Wednesday, October 15, 2014
Measuring Up by Alexander Chernenko
Most of the images I feature are images rooted in pride and strength. Men confident, as least in the visual image, in their appearance and the hard work which led to the results we see. Pride photographed by artists looking to capture and celebrate the male form, especially men that in their eyes represent the ideal of what the male look likes at it's best, and at it's peak.
One of my favorite films of the last few years was Steve McQueen's Shame. Not because of Michael Fassbender's frontals, as enjoyable as they were, but because of the depths that Shame can take us. Shame is a theme very few chroniclers of the male form go near, but when they do, they usually cut to an emotion within me quicker than most. Shame, no matter what we look like, is something we all have felt at one time or another. Some men and women have the ability to feel it, dismiss it and quickly move on. Maybe not completely forgetting, but able to put it in it's place.
Most of us however, deal with shame with much less ease and finesse. Sometimes the root of the shame is burrowed so deep within us, it manages to touch each every part of who we are. Sometimes, it cripples to the point of preventing us from really living, trapping us in a cycle of simple existence, one without the pleasures and emotions all of those around us seem to be feeling.
Shame can stem from both external and external places, and usually manifests itself somewhere safer to deal with. Some manifest their shame obsessing over a specific body part or a physical attribute they cannot seem to get over. The shame is usually not about the size of their nose, the shape of their ears, the size of their breasts or penis, but that becomes the thing which ends up owning most of the pain.
Measuring up is something many boys and men stress about from time to time, some certainly more than others. Joking about a man's penis length is common in mainstream media and it is not unusual to hear people still try to connect masculinity to the size of a man's member. If there is one thing I hate most the capturing of the male form, it is photographers, even ones I respect, who digitally morph a models penis into something that looks more like a weapon than part of the body. Even though we know that most of the penises we see displayed in images and porn are not the norm; even though research tells us most people prefer mid, to slightly smaller sizes on their partners; even though we know the size of any part of our bodies does not define who we are... when submerged in shame and our defences are down, and we often allow it to.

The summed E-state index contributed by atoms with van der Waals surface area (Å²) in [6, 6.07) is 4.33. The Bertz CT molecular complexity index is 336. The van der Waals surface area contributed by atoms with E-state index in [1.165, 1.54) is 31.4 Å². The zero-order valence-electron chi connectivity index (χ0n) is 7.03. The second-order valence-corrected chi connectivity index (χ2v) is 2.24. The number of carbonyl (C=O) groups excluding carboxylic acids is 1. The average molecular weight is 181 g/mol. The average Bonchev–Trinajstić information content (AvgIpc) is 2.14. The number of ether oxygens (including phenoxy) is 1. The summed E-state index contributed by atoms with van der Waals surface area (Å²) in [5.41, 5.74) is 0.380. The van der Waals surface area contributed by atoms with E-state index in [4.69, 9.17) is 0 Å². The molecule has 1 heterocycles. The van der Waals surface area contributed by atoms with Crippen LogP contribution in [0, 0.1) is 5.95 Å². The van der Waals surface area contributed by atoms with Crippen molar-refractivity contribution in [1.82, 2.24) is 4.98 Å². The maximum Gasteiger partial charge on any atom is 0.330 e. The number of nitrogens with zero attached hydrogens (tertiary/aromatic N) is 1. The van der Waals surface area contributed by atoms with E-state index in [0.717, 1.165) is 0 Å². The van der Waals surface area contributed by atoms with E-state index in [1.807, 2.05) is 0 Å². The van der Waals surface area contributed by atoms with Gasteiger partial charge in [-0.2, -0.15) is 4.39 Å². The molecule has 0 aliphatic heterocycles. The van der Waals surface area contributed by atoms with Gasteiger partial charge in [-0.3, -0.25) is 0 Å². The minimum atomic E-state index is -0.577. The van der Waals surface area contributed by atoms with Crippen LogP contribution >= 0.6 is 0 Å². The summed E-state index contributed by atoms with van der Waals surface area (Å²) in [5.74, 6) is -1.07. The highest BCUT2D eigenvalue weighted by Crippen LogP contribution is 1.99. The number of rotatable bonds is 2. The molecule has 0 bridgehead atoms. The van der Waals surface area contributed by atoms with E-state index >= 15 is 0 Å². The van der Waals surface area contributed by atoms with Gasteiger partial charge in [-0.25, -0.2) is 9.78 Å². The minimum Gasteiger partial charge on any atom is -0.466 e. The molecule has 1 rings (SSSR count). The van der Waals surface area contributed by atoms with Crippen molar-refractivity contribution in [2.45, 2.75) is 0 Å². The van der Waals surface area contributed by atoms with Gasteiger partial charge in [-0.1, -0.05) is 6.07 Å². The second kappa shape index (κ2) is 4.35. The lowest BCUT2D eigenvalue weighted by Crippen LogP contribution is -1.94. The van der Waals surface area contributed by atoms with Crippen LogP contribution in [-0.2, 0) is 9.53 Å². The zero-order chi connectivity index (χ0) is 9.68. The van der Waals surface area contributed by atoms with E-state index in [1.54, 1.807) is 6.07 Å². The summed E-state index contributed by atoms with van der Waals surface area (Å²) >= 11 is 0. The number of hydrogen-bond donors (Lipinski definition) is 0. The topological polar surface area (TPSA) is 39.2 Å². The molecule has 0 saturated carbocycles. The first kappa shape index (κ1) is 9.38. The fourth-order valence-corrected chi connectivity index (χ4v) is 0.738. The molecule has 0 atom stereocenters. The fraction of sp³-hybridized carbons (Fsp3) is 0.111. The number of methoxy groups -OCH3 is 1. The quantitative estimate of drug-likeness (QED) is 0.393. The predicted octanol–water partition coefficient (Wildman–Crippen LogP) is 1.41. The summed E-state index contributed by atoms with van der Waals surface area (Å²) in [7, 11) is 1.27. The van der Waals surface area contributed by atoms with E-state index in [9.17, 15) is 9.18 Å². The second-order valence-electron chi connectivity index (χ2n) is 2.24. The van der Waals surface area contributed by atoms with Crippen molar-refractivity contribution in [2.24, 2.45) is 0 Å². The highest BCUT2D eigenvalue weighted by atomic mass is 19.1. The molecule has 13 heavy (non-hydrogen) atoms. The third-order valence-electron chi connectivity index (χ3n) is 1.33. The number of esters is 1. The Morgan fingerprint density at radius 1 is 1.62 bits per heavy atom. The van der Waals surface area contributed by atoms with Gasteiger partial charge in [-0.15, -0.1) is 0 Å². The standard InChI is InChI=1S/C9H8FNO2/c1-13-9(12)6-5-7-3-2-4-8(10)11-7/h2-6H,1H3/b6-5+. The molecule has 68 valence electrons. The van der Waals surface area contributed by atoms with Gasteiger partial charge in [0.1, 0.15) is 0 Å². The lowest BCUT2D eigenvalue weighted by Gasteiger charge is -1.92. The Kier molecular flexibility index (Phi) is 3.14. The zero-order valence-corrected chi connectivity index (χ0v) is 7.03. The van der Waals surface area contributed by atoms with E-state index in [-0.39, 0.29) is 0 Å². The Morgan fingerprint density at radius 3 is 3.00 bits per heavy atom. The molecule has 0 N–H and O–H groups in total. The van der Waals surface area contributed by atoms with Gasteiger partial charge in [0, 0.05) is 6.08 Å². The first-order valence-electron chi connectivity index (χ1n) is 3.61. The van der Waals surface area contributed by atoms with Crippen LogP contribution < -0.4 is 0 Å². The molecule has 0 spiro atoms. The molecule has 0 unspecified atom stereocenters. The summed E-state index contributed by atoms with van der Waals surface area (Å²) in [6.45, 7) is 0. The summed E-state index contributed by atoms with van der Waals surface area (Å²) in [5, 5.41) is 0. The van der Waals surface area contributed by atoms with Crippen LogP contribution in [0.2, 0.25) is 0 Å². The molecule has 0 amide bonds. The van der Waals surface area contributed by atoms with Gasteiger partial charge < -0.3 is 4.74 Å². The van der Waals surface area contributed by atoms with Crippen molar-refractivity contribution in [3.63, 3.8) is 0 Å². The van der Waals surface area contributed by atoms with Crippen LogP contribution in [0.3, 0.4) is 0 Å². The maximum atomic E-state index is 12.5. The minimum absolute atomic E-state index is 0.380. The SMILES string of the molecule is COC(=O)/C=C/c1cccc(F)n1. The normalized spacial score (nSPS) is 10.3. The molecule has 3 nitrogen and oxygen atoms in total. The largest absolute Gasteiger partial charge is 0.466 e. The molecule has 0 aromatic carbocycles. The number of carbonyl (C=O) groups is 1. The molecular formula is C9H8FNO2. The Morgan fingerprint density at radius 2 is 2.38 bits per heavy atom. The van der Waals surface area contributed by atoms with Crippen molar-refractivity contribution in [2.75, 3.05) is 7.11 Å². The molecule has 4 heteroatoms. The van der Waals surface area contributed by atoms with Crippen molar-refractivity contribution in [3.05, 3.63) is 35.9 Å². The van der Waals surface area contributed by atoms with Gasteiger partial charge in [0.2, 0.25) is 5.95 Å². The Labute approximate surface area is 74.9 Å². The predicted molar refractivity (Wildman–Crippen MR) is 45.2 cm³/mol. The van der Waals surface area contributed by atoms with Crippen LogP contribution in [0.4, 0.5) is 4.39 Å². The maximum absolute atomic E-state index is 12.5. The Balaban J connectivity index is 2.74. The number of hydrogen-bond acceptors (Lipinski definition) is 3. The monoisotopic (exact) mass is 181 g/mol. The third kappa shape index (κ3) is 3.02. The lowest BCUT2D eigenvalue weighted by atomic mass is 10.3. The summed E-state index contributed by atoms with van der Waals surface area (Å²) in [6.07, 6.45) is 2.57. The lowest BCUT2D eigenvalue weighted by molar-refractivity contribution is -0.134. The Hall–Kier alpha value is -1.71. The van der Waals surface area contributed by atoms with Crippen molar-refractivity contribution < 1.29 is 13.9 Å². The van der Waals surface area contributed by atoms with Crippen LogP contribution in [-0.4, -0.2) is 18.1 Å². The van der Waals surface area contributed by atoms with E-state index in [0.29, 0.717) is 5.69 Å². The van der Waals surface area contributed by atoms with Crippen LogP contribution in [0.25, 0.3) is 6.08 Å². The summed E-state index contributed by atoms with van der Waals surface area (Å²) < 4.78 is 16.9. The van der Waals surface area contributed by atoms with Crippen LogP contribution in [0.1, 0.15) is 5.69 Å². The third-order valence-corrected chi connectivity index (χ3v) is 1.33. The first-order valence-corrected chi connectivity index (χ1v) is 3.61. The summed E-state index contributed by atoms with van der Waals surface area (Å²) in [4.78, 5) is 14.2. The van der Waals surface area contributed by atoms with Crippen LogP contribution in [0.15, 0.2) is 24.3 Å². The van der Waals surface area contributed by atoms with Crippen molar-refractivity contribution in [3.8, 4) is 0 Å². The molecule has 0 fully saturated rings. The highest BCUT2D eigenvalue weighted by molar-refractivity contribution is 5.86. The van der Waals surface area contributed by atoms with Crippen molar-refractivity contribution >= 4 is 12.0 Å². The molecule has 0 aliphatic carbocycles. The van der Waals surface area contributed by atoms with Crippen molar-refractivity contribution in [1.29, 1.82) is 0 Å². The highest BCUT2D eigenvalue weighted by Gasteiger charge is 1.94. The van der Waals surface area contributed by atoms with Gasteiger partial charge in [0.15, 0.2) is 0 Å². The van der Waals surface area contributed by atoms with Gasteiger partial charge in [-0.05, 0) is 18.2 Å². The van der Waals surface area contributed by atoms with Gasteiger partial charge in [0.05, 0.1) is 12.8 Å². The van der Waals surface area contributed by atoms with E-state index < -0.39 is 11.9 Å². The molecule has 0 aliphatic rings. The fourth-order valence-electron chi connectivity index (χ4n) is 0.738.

I have never really had shame about my body. I remember though when I was in high school I used to stress over having curly hair. I longed to have straight hair that I could just run a comb through. I had a girlfriend who used a straighter on it but that didn't really straighten out my hair, nor did it straighten me. It only had me looking like some 80's rock star which was more embarrassing than how my hair naturally looked. I do however have a lot of experience dealing with shame, shame I knew the source of but shame it still took years to be able to put in a place I was comfortable dealing with.
The problem with shame is where it can lead. Regardless of it's origin, in a painful experience or childhood trauma it's manifestation into a preoccupation with the size of your nose or the length of your penis can be all too real. Over time it wears on our soul, sadness, fear and depression are the most common results with suicide often seen as a more positive alternative than spending a lifetime of having to face the shame day after day...after day.
I first featured the work of Alexander Chernenko last New Year's Eve and was immediately taken then at the depth of emotion his images portray. Alexander works and lives in Belarus, and being being bordered with Russia may be in part, the reason shame is something so close to home and weaved throughout some of his work.
When Alexander first sent on the images, I was going to focus on the close-ups of the model's (also named Alexander) penis and the measuring tape, which seems to be squeezing tight, almost suffocating it. It was going to be light, even humorous. But very quickly it was not the models the penis that drew me. Emotionally, it was the images of the model's head down, his arms clutching his head, the images of him covering his eyes but no matter what he did, was unable to fully cover the shame.